municipal corps of Paris to the glory
of Louis XIV. At nightfall the Boule
vard St. Martin acquires a certain ani
mation when the public presses
around the doors of the Amblgu
Comique, the Renaissance and the
Porte St. Martin theaters. The Porte
St. Martin was built In 90 days by Le
moine, at the end of the reign of
Louis XVI, to serve as a temporary
But the sidewalks suddenly cease
to be terraced and slope gently down
ward until they reach their normal
height, and the noisy Boulevard St.
Denis extends between the two^onu
mental gateways, the beautiful bas
reliefs of which remind the passerby
of the taking of Limburg and the de
feat of the Germans, as well as of the
passing of the Rhine and the taking
of the provinces by Louis XIVex
ploits of which the "Sun King" was
Justly proud. It must be remarked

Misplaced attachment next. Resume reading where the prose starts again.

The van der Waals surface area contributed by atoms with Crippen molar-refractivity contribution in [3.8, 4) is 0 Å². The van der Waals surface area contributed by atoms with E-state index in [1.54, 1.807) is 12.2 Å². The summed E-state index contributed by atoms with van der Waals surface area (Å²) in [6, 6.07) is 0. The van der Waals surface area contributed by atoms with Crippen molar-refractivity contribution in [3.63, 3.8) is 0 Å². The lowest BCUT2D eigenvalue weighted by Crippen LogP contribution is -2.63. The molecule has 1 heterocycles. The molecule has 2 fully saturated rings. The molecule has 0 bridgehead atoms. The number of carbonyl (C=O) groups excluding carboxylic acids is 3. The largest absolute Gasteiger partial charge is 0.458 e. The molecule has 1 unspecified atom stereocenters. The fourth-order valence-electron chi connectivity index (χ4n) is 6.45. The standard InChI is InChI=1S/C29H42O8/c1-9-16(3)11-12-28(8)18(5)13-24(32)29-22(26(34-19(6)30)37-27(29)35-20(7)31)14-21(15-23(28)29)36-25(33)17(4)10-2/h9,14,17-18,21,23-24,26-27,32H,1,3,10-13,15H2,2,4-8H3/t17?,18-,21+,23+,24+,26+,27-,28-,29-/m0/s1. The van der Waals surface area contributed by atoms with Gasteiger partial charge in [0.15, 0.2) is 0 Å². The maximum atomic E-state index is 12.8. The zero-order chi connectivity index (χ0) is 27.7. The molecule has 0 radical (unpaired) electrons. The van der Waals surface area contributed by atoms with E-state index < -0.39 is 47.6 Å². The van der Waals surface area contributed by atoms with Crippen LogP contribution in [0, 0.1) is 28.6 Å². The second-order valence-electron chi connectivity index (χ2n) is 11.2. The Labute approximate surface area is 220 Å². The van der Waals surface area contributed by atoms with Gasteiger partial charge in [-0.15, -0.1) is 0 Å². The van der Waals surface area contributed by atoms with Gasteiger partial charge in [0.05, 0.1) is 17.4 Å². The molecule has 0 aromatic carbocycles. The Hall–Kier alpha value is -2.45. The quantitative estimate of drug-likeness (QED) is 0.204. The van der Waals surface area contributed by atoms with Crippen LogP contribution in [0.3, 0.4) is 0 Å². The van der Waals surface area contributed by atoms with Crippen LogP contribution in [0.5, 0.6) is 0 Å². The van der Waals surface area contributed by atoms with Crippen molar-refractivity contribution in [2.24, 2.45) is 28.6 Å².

that the escutcheon of the Porte St.
Denis with its flenr-de-lys Is the only
royal emblem which was respected
by the Revolution of 1848.
Landmarks Alone the Way,
first attempted. The Boulevard Mont
martre has lost most, of its former
vogue many of its famous cafgs,
which formed part of the life of th
city, no longer exist. Brebant has
disappeared the Cafe de Madrid,
which played an important Dart In the
political history of the second em
pire, and during the war was frequent
ed by the most famous "aces" ol
French aviationsuch as Fonck and
Nungesser when on leaveis becom
The Cafe de Mulhouse has been re
placed by the Musee Grevin, of wax
work celebrity. The Theater des Vari
etes. with the columns of its old-fash
ioned portico, is a souvenir of the past,
as well as is the Passage Verdean of
which many people would surely for
get the existence were they not forci
bly reminded of it when showers
oblige them to seek a refuge in that
haunt once so fashionable.
The Rue de Richelieu marks the
beginning of the true boulevard, which
privileged region spans the Place de
I'Opera to the Madeleine church. On
the crowded sidewalks, rather ob
structed by the terraces of innumer
able cafes, one meets "all kinds and
conditions of men" in that most demo
cratic of all conglomerationsand
that most banala Parisian crowd.
Another Famed Thoroughfare.